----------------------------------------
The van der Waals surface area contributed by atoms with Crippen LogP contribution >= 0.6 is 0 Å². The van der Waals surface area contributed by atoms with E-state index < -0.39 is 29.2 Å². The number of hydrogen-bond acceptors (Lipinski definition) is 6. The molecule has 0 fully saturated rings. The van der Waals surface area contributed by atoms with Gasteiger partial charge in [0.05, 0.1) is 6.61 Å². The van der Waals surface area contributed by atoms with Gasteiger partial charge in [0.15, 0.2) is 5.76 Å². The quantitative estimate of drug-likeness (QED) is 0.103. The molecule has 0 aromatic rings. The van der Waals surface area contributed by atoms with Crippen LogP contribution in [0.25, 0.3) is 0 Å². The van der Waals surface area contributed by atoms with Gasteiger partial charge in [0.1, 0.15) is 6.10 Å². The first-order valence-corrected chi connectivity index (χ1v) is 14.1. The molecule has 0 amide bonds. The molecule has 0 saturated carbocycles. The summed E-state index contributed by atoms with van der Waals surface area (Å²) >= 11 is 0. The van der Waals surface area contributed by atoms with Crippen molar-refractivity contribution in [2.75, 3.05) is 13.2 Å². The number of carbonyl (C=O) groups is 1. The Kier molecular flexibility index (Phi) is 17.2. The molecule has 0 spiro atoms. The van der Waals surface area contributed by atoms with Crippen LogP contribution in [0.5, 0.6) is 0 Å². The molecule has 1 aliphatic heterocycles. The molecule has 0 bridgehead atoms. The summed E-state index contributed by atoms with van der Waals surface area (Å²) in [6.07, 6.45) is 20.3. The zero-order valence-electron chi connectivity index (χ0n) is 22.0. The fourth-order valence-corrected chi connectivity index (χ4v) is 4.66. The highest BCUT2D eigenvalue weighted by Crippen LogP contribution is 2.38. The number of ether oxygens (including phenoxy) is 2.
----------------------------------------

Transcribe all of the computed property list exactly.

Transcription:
The van der Waals surface area contributed by atoms with Crippen LogP contribution >= 0.6 is 0 Å². The van der Waals surface area contributed by atoms with E-state index < -0.39 is 29.2 Å². The number of hydrogen-bond acceptors (Lipinski definition) is 6. The molecule has 0 fully saturated rings. The van der Waals surface area contributed by atoms with Gasteiger partial charge in [0.05, 0.1) is 6.61 Å². The van der Waals surface area contributed by atoms with Gasteiger partial charge in [0.15, 0.2) is 5.76 Å². The quantitative estimate of drug-likeness (QED) is 0.103. The molecule has 0 aromatic rings. The van der Waals surface area contributed by atoms with Crippen LogP contribution in [0.25, 0.3) is 0 Å². The van der Waals surface area contributed by atoms with Gasteiger partial charge in [0.1, 0.15) is 6.10 Å². The first-order valence-corrected chi connectivity index (χ1v) is 14.1. The molecule has 0 amide bonds. The molecule has 0 saturated carbocycles. The summed E-state index contributed by atoms with van der Waals surface area (Å²) >= 11 is 0. The van der Waals surface area contributed by atoms with Crippen molar-refractivity contribution in [2.75, 3.05) is 13.2 Å². The number of carbonyl (C=O) groups is 1. The Kier molecular flexibility index (Phi) is 17.2. The molecule has 0 spiro atoms. The van der Waals surface area contributed by atoms with Crippen LogP contribution in [0.5, 0.6) is 0 Å². The molecule has 1 aliphatic heterocycles. The molecule has 0 bridgehead atoms. The summed E-state index contributed by atoms with van der Waals surface area (Å²) in [6.07, 6.45) is 20.3. The zero-order valence-electron chi connectivity index (χ0n) is 22.0. The fourth-order valence-corrected chi connectivity index (χ4v) is 4.66. The highest BCUT2D eigenvalue weighted by Crippen LogP contribution is 2.38. The number of ether oxygens (including phenoxy) is 2.